A Walk on the Wet and the Wild Side

I was looking forward to the first walk of the New Year and was pleasantly surprised that other people had turned out into the ‘interesting’ weather as well. We were three adults and a very plucky four year old. In Rottingdean the wind jostled us and made the fabric of our waterproofs crack like the sails of a storm tossed boat. Cold rain lashed exposed flesh and we looked at each other for signs of insanity. But it was exhilarating and the buffeting lessened as we dropped down to the Undercliff.
The walk under the white cliffs was spectacular. The tide was going out which was just as well; we would not have been able to do the walk an hour earlier when waves were crashing over the breakwater. We kept up a brisk pace with the four year old encouraging us to run and splash in the puddles. We waded through small mountains of pebbles which had been washed over the wall from the beach and jumped in the eggy mounds of green brown bladderwrack; it cracked and snapped like nature’s bubble wrap.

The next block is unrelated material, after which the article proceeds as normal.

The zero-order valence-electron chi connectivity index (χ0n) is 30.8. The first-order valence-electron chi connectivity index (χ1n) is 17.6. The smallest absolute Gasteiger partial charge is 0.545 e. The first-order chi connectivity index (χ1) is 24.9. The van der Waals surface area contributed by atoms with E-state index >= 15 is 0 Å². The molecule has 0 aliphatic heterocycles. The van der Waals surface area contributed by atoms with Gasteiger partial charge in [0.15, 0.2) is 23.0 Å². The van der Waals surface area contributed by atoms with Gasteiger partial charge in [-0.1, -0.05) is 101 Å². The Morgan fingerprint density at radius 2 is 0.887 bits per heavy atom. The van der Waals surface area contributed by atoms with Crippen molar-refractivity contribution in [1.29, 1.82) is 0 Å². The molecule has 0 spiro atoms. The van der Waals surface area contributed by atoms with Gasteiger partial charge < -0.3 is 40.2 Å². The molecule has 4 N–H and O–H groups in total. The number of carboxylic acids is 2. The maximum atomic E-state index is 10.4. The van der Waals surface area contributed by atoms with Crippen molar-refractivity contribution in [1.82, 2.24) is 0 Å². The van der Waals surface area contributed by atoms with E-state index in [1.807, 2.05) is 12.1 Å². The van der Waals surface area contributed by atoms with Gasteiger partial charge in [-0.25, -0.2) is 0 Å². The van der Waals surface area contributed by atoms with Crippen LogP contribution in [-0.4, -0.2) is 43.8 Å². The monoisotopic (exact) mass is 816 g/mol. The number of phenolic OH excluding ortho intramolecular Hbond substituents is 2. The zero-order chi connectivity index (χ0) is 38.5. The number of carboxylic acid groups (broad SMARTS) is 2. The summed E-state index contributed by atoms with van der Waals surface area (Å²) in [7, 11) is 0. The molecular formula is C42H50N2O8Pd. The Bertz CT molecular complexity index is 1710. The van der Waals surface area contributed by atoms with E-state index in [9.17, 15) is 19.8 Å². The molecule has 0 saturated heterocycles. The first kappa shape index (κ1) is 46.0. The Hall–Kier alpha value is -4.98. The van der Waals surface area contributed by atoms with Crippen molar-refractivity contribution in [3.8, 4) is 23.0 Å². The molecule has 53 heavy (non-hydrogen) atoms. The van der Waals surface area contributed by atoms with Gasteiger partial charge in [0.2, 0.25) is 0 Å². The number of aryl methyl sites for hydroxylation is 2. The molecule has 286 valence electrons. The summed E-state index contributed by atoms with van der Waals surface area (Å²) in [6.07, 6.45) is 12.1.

Out at sea chaos reigned as waves broke in every direction with ragged white flumes giving definition to the gunmetal uniformity. The Marina came in sight sooner than I expected. The closer we got the more dramatic it looked; like a medieval siege with the sea assaulting the battlements of the marina, which was looking quite vulnerable, as waves slammed against the bastion in an explosion of white fury, rising three times as high as the walls, spreading out like fingers before spattering down onto the concrete. We watched as a deep green cliff grew out of the sea; smooth as oily marble, veined with lacy spume. It developed a topping of foam them lurched forward and collapsed in upon itself.
We headed for a pub to thaw out and drink coffee and hot chocolate. Revived and with rosy cheeks and the warmth re entering our fingers we walked towards Palace Pier and the end of our walk.